Promotion: Several courts have applied their own definition of “promotion,” with varying results. Congress did put a boundary on the definition when it excluded routine communications from the exception. Committee reports indicate “[t]he Conferees do not understand the promotion of tax shelters to be part of the routine relationship between a tax practitioner and a client.” 27 In Countryside , 28 the Tax Court refused to treat the accountant’s input as promotion because it appeared to be part of the routine advice offered over a long-term relationship and was not subject to any unusual billing or special arrangement. The court noted that the tax advice provided was distinct from promotion of a tax shelter. The advice was offered in response to a client request, and the accountant had no stake in the outcome.
In Valero , 29 the Seventh Circuit emphasized that promotion would be a preliminary activity and relied on that interpretation to conclude that tax advice on how to structure a substantial foreign currency loss constituted promotion. It refused to confine the exception to “actively marketed tax shelters or prepackaged products” 30 and held the exception included advice given on a single transaction that appeared to meet the definition of a tax shelter.
Criminal Proceedings Exception
As mentioned earlier, the privilege for communication with a tax adviser is much more limited than that for an attorney. It does not extend to criminal proceedings and does not go beyond the IRS or federal court system. Consequently, at some point, the client is best protected by relying on representation by an attorney, and it is important for the accountant to recommend that course when it appears the case may become a criminal one.
It may sometimes be important for the accountant to continue to participate in the case even though any advice rendered would not be privileged. When an accountant provides input that enables the client to communicate with an attorney, that communication may be protected under the attorney-client privilege if the accountant is hired by the attorney to provide this clarification. Often referred to as a Kovel 31 arrangement, this relationship invokes attorney-client privilege when the accountant’s input enables the attorney to understand the client’s communication.
A Kovel arrangement does not extend attorney-client privilege to the accountant as an adviser. Rather, the accountant plays a similar role to that of a foreign language interpreter in facilitating communication between attorney and client. Engagement letters, confidentiality agreements, and billing invoices may all be evidence in clarifying the distinction between an accountant’s participation as an adviser versus an “interpreter.”
The Kovel court asserted that “the presence of an accountant, whether hired by the lawyer or by the client, while the client is relating a complicated tax story to the lawyer, ought not destroy the privilege.” 32 A taxpayer’s advisers must recognize that point in the communication process where the attorney-client privilege should be the prevailing protection. If the accountant’s input is still necessary, a Kovel arrangement might be established and should be carefully documented.
Cavallaro 33 illustrates the importance of documenting the role of the accountant in such an arrangement. In Cavallaro , the taxpayers wanted to claim that a Kovel arrangement was created by the presence of an accountant at a family tax planning meeting with their attorneys. The court looked to both the accounting firm’s engagement letter and its invoice to determine the actual designated role of the accountant. The engagement letter indicated that the accounting firm was hired to provide tax planning advice to a corporation controlled by the two Cavallaro sons, and no other documentation indicated any change in that role. An invoice indicated that some tax advice had been provided to both the sons’ corporation and a corporation controlled solely by the parents, but it did not provide evidence that the accounting firm was acting as an agent of the Cavallaro family (or their lawyers) to assist in securing legal advice. On this basis, the court concluded that there was insufficient evidence of a Kovel arrangement. This case illustrates the importance of documenting the accountant’s role, especially where that role might change from the initial designation.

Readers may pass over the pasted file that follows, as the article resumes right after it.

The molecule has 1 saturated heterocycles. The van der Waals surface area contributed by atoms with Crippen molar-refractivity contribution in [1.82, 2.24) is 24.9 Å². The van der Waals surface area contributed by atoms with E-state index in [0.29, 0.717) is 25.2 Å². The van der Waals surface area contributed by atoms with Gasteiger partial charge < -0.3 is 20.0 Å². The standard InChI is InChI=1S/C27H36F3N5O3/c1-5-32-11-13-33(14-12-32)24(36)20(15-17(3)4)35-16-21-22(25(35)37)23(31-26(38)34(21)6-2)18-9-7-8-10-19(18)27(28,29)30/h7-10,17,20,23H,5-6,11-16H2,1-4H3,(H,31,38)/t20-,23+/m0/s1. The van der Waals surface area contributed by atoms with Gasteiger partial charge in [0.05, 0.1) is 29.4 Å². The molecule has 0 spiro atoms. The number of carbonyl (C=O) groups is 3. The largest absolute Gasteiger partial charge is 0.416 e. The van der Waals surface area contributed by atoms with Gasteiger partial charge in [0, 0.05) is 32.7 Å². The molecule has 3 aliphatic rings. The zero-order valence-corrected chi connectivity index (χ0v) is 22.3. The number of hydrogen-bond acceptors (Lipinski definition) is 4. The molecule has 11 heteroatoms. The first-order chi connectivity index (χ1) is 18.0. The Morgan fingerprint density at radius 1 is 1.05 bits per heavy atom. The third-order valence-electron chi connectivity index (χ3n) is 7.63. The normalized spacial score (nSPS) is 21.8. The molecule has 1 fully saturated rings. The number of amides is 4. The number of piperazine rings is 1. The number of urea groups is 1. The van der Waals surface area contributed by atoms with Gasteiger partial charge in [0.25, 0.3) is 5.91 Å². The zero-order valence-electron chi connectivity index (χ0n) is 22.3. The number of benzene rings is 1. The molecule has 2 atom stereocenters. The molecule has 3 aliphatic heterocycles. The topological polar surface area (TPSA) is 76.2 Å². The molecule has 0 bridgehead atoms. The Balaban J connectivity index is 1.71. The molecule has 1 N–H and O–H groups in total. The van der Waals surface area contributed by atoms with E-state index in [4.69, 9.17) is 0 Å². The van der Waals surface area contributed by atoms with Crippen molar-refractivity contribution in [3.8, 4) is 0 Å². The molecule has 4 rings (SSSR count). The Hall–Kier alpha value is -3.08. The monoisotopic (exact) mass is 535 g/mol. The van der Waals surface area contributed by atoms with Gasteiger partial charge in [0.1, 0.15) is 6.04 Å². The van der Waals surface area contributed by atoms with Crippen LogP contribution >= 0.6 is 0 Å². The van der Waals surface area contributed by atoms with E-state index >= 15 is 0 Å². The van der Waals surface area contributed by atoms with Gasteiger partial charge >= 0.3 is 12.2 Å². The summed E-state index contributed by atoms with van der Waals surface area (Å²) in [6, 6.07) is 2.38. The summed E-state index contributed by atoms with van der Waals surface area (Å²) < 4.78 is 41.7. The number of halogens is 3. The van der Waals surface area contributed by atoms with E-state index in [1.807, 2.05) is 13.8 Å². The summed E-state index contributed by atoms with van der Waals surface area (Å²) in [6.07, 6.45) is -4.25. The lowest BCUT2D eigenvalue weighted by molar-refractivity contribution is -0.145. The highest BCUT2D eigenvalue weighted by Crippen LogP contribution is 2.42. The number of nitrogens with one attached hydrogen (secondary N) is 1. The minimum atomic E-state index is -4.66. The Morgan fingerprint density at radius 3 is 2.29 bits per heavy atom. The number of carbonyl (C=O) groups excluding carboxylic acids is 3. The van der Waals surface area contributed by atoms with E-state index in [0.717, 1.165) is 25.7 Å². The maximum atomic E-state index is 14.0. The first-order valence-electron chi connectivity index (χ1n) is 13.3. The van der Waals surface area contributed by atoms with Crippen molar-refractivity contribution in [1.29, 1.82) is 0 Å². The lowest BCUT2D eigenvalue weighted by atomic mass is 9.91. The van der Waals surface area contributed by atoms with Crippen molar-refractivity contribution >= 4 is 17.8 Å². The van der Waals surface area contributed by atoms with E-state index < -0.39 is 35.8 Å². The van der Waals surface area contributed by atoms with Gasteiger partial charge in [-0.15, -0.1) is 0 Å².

The work product doctrine essentially prevents an adversary from benefiting from the efforts of an opponent. It protects materials that are collected or prepared in anticipation of litigation unless the adverse party can demonstrate that the materials are indispensable to the party’s case and there are no other means of obtaining them. Even when that exception applies, however, the court must still protect against disclosure of the “mental impressions, conclusions, opinions, or legal theories of a party’s attorney or other representative concerning the litigation.” 34 Thus, the work product privilege may cover work of representatives other than attorneys.
Like the attorney-client privilege, the work product doctrine is subject to confidentiality rules; thus, disclosure to a third party may waive the privilege. However, the disclosure rules are less restrictive in this context. If the third party is not an adversary or a conduit to an adversary, disclosure will not constitute a waiver if, overall, there is a reasonable expectation of confidentiality on the part of the third party.
For example, in Deloitte & Touche USA LLP, 35 documents prepared by a taxpayer corporation were disclosed to an outside auditor. The court held that the privilege was not waived, noting that the auditor was not a potential adversary and the corporation had a reasonable expectation the auditor would keep the documents confidential. 36 Although a third party often could become an adversary in some future litigation, the concern in applying the work product rule is whether the third party could be an adversary with respect to the litigation addressed in the protected documents.